Dyslexia figures rise as debate on diagnosis validity continues
As schools are reporting larger numbers of pupils diagnosed with learning disorder dyslexia, many have begun to question the validity of the diagnosis and whether there is an over-labelling of pupils due to laziness of schools.
Dyslexia is a complex learning difficulty that affects a series of skills such as writing, spelling, maths, understanding sequences and patterns, knowing left from right, map-reading skills, organisation, short term memory, speaking and language.
In 2010 Philippa Stobbs, an expert on special educational needs (SEN), said teachers are “over-labelling” pupils to get extra funding. She claimed “perverse incentives”, such as extra funding and inflating their position in the new style school rankings, are in place for schools to claim their pupils are suffering serious problems when too many are simply dropping behind in their education.
“I don’t think it’s very helpful to infer that children behind in their learning have SEN. They are only working below the standards they should be achieving. It makes a school’s value-added scores look better if you inflate SEN, and there are also funding incentives,” said Stobbs.
Quoted in The Times Educational Supplement, she added: “We shouldn’t artificially manipulate the number of children who have SEN.” She also claimed the rise in diagnosis was due to “laziness” in mainstream education. In 2009, 46 schools claimed half or more of their students had SEN.
Some backbench MPs claimed in 2010 that a focus on the neurological condition at school was obscuring a wider problem with reading in the classroom.
The annual budget for SEN is approximately £5 billion. Officials say that such spending is outstripping the rate of inflation, so it would seem unsurprising that the government announced in this year’s Queen’s Speech that they are undertaking the biggest overhaul of SEN in 30 years.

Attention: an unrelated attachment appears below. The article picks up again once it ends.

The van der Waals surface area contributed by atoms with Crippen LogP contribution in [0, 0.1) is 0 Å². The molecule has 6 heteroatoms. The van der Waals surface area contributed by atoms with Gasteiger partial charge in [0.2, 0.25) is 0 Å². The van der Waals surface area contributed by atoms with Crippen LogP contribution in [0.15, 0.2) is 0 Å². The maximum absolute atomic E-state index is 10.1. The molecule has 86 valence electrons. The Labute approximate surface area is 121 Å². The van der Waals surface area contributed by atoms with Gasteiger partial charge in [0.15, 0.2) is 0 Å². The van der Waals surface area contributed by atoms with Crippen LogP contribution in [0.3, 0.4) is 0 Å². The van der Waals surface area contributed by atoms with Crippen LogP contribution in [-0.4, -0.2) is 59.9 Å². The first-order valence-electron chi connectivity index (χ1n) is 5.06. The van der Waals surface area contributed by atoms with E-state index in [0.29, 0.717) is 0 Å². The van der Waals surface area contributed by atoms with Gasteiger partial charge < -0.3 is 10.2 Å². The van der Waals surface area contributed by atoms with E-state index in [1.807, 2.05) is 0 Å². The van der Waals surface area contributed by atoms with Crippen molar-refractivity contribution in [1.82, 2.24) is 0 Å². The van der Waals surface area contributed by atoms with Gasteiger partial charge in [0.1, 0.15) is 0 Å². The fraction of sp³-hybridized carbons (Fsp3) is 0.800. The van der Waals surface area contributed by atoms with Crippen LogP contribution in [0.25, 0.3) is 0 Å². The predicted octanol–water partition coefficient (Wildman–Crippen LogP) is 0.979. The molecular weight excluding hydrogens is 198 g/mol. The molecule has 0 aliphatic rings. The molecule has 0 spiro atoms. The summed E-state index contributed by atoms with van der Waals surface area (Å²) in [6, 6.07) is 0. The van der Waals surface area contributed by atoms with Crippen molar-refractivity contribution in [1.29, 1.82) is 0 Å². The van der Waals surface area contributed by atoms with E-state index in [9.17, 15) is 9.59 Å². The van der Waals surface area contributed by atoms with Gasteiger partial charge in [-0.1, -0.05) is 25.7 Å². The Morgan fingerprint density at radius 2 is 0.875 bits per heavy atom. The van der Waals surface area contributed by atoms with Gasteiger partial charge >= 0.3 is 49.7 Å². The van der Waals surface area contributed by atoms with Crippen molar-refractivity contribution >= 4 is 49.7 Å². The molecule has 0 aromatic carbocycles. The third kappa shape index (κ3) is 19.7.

Could the rise in dyslexia be, as a former government advisor on speech and language said in the Telegraph: “an excuse for failure”?
A statement, it would seem, echoed by former backbencher Graham Stringer in 2009 when he told the Mail that dyslexia is a “cruel fiction” and that “the sooner it is consigned to the same dustbin of history, the better”.
“The education establishment, rather than admit that their eclectic and incomplete methods for instruction are at fault, have invented a brain disorder called dyslexia,” claimed Stringer. “To label children as dyslexic because they’re confused by poor teaching methods is wicked,” he added.
His controversial comments caused backlash, as Katie Griggs, founder of the charity Xtraordinary People, said: “It amazes me that people can make comments like that when there is so much evidence about dyslexia.” Furthermore, according to Julie Williams, professor of neuropsychological genetics at Cardiff University: “His comments about dyslexia are simply wrong.”
Or could the rise in diagnosis be a new way for authorities to cope with a new bout of social deprivation?
Take, for example, the wealthy area of Richmond upon Thames which has a SEN rate of 11.8%. Then consider Liverpool, a place with higher unemployment and poverty levels, which has a staggering 22.6% of its children registered.
Perhaps the increase in dyslexia diagnosis is merely due to educational standards and methods of instruction continuing to improve, and new emphasis on teachers to spot and aid dyslexia, amongst other disorders, in children.
However, it is a neurological disorder of the brain and has no bearing on intelligence. Dyslexia is widely believed to be due to a network of cells that lie just beneath the surface of the brain in dyslexic people. In people without the disorder, these cells are found along the surface of the brain, not under it.